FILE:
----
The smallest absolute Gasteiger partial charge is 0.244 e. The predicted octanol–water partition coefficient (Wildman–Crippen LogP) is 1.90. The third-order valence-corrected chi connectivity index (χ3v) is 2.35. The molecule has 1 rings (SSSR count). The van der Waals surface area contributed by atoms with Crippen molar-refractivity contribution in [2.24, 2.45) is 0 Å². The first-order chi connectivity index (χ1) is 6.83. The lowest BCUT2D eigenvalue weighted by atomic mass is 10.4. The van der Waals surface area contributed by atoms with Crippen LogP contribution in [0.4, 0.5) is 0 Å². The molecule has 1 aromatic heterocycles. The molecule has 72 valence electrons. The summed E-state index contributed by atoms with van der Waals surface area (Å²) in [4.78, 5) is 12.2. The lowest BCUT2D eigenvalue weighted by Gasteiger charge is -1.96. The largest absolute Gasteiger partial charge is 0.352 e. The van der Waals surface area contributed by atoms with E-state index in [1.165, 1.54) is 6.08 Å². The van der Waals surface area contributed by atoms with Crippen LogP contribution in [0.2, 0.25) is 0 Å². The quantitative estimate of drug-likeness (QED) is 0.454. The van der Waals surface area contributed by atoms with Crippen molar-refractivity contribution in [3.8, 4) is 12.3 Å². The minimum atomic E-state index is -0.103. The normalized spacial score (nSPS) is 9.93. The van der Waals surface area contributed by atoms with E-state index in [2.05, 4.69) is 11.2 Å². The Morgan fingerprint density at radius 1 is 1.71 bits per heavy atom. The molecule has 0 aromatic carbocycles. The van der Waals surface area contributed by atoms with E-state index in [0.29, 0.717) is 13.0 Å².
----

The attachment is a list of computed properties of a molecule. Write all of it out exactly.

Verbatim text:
The smallest absolute Gasteiger partial charge is 0.244 e. The predicted octanol–water partition coefficient (Wildman–Crippen LogP) is 1.90. The third-order valence-corrected chi connectivity index (χ3v) is 2.35. The molecule has 1 rings (SSSR count). The van der Waals surface area contributed by atoms with Crippen molar-refractivity contribution in [2.24, 2.45) is 0 Å². The first-order chi connectivity index (χ1) is 6.83. The lowest BCUT2D eigenvalue weighted by atomic mass is 10.4. The van der Waals surface area contributed by atoms with Crippen LogP contribution in [0.4, 0.5) is 0 Å². The molecule has 1 aromatic heterocycles. The molecule has 72 valence electrons. The summed E-state index contributed by atoms with van der Waals surface area (Å²) in [4.78, 5) is 12.2. The lowest BCUT2D eigenvalue weighted by Gasteiger charge is -1.96. The largest absolute Gasteiger partial charge is 0.352 e. The van der Waals surface area contributed by atoms with E-state index in [1.165, 1.54) is 6.08 Å². The van der Waals surface area contributed by atoms with Crippen LogP contribution in [0.2, 0.25) is 0 Å². The quantitative estimate of drug-likeness (QED) is 0.454. The van der Waals surface area contributed by atoms with Crippen molar-refractivity contribution in [3.8, 4) is 12.3 Å². The minimum atomic E-state index is -0.103. The normalized spacial score (nSPS) is 9.93. The van der Waals surface area contributed by atoms with E-state index in [2.05, 4.69) is 11.2 Å². The Morgan fingerprint density at radius 1 is 1.71 bits per heavy atom. The molecule has 0 aromatic carbocycles. The van der Waals surface area contributed by atoms with E-state index in [0.29, 0.717) is 13.0 Å².